Najib’s trial hots up as lawyers butt heads






Show of support: Najib shaking hands with supporters after arriving at the Kuala Lumpur courts complex.

Show of support: Najib shaking hands with supporters after arriving at the Kuala Lumpur courts complex.

KUALA LUMPUR: Businessman Low Taek Jho, who is central to the 1Malaysia Development Bhd (1MDB) scandal, was mentioned on the fourth day of the corruption trial involving Datuk Seri Najib Razak, which also witnessed a tense exchange between the prosecution and the defence.

The name Jho Low, as Low was commonly known, was brought up for the first time by defence counsel Harvinderjit Singh during his cross-examination of fourth witness Ahmad Farhan Sharifuddin from Bank Negara.

Ahmad Farhan, 32, is the investigating officer who instructed a raid be carried out at AmBank in Jalan Raja Chulan here on July 6, 2015.

Harvinderjit: Did you discover anything in regard to Jho Low and 1MDB?

Ahmad Farhan: I can’t recall.

Harvinderjit: About Jho Low, you cannot recall any of this?

Ahmad Farhan: Yes. It (the name) was never found in my probe.

Harvinderjit: Did Joanna Yu (relationship manager at AmBank) tell you she communicated with Jho Low regarding 1MDB?

Ahmad Farhan: I have no idea.

The counsel was about to continue his cross-examination on the topic when Deputy Public Prosecutor Datuk Ishak Mohd Yusoff stood up to object on grounds of relevance.

“I am objecting to this line of questioning. This hearing involves SRC International and not 1MDB,” he said.

Harvinderjit said his questions relating to 1MDB were only on the manner the state fund operated.

SRC International was a subsidiary of 1MDB.

He then continued to ask the witness about a list of companies.

The same witness told the court that the raid at AmBank was carried out because there was suspicion of illicit banking activity.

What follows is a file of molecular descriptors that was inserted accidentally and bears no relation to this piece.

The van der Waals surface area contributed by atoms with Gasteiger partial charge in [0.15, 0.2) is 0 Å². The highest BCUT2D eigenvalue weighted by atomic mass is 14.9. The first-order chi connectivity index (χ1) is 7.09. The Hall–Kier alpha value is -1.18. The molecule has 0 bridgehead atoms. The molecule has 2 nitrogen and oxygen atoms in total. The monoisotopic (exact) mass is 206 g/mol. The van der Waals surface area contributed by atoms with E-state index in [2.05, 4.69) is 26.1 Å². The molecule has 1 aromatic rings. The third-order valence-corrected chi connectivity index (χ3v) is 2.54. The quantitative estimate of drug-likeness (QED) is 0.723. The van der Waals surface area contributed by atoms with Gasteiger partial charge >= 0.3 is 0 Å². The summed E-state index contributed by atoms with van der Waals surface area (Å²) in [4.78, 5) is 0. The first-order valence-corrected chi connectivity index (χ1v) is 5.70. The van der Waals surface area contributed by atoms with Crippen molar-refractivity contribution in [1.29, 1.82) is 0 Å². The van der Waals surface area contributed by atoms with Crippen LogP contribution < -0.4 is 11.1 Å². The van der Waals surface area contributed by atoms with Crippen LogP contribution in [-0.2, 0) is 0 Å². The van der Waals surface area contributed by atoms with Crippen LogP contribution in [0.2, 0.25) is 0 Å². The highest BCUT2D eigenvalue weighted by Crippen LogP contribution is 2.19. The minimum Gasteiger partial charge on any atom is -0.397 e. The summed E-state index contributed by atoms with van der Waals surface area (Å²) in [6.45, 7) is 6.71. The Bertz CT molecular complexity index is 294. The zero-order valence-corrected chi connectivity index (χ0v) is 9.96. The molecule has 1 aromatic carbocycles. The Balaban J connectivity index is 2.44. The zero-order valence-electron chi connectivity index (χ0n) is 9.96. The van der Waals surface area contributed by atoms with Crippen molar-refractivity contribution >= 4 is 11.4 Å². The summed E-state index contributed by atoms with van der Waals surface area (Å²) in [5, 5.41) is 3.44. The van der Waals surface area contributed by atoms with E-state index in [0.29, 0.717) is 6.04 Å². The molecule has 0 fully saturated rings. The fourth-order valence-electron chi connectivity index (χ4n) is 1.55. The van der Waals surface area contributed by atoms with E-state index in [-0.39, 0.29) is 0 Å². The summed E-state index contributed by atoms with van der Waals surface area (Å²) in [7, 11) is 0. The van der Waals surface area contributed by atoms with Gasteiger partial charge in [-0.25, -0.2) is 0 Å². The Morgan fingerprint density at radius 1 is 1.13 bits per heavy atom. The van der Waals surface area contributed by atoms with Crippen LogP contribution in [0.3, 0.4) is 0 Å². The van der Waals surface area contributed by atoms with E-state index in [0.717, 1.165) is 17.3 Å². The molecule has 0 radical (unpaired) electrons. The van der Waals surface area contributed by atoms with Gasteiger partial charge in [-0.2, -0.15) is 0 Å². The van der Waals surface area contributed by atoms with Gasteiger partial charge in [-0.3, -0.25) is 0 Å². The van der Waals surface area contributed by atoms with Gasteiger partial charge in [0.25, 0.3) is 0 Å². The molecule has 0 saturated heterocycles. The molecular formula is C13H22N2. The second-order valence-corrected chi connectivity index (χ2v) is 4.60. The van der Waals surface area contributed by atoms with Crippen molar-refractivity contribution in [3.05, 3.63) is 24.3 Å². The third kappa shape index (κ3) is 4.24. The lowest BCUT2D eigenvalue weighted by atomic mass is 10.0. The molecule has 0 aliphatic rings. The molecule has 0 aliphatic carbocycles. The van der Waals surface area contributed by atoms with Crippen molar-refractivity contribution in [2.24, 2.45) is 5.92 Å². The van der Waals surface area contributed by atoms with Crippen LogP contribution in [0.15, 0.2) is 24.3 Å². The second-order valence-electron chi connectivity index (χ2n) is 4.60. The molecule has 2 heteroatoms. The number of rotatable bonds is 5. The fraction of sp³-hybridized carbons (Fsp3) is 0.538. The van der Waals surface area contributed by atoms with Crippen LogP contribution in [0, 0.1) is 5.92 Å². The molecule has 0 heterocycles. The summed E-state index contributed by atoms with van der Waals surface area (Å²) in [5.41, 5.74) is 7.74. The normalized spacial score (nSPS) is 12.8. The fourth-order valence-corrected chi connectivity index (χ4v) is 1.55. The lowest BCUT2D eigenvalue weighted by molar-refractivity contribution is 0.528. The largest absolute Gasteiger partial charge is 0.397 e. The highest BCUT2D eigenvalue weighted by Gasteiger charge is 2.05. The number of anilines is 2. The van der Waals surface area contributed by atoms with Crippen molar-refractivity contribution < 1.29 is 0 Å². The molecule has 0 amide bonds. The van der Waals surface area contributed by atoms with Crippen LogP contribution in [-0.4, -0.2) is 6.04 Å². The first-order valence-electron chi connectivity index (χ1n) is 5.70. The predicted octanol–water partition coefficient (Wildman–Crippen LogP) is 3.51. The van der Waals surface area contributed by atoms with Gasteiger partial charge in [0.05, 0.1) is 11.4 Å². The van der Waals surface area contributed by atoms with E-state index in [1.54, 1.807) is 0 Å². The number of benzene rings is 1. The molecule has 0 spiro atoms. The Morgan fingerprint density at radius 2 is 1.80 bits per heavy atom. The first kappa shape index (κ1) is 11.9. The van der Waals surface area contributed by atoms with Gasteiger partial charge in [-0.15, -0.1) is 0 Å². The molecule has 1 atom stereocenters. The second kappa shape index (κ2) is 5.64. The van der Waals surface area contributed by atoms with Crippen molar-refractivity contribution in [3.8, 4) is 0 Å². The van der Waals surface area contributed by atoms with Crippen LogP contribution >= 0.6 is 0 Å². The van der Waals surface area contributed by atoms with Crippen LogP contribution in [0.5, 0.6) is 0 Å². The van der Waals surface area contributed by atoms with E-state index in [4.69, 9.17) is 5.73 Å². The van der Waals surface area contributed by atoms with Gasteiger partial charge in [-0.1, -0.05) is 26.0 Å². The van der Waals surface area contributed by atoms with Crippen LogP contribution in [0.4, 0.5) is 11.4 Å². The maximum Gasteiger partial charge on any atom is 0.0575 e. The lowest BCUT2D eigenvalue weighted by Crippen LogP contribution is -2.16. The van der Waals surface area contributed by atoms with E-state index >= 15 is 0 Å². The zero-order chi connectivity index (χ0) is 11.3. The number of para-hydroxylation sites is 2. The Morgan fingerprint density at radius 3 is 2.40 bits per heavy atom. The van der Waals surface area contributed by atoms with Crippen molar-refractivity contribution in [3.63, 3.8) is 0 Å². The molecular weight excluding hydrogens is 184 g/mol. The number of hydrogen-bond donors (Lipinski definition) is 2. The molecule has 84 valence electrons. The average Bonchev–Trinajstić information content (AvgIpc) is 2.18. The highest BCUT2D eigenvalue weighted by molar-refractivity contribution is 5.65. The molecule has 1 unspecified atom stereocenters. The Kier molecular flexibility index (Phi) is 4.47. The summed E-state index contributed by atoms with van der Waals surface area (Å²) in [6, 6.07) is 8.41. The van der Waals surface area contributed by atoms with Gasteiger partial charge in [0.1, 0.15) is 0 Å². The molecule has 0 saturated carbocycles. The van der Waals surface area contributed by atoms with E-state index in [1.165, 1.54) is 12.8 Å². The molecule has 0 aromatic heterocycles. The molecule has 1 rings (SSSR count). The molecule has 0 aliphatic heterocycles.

Ahmad Farhan said he received orders from Financial Intelligence and Enforcement Department director Abd Rahman Abd Bakar to investigate the Ambank group over a suspected offence under Section 4 of the Anti-Money Laundering, Anti-Terrorism Financing and Proceeds of Unlawful Activities Act (Amlatfpuaa) 2001.

He said a team was instructed to seize evidence from the branch office.

The team included search officer Azizul Adzani Abdul Ghafar, 41, who obtained four folders of documents related to the opening of Najib’s bank accounts, three more folders with documents for opening SRC’s accounts and one folder for opening an account for a subsidiary of SRC, Gandingan Mentari Sdn Bhd.

Earlier, a war of words took place when the defence team disputed the prosecution’s re-examination methods.

During re-examination of Azizul Adzani, the second witness, Harvin­derjit said the prosecution should only question matters raised during the cross-examination.

“This is a re-examination ... perhaps my learned friend should refer to the questions and answers,” he said.

Attorney General Tommy Thomas stood up to say that each had his own style of examination-in-chief, cross-­examination or re-examination.

“We do not need the defence lecturing us. We don’t need the defence’s lawyer to suggest methods of re-­examination.

“We listened to five hours of cross-examination. We gave him (Harvinderjit) leeway ... can there be some leeway (for the prosecution)?

“The style of examination differs for each lawyer. I have been doing trials for 42 years,” he said.

Harvinderjit replied that he was not suggesting any particular examination style to the prosecution.

“The way the prosecution is asking questions is like putting words in the witness’ mouth,” he said.

Harvinder added that it was not about experience, but according to Section 138, Sub-section 3 of the Evidence Act 1950, the re-examination should be directed to the explanation of matters referring to the cross-examination.

“This is not a matter of time, my Lord.

“There must be context, whether questions are specific,” he said.

After hearing both parties’ arguments, Justice Mohd Nazlan Mohd Ghazali said, “just mention the points that you want to re-examine”.

On July 4, 2018, Najib, 65, claimed trial to a charge of abuse of power and three counts of criminal breach of trust linked to the 1MDB scandal.

The former prime minister allegedly misappropriated RM42mil in funds belonging to SRC International.

On Aug 8, he appeared in court again for the second time and was charged with three counts of money laundering involving the same RM42mil.

The trial continues today.

Meanwhile, the High Court yesterday fixed May 17 for mention of Najib’s case on three money-laundering charges involving RM27mil of SRC International funds five years ago.

Najib Razak , court , SRC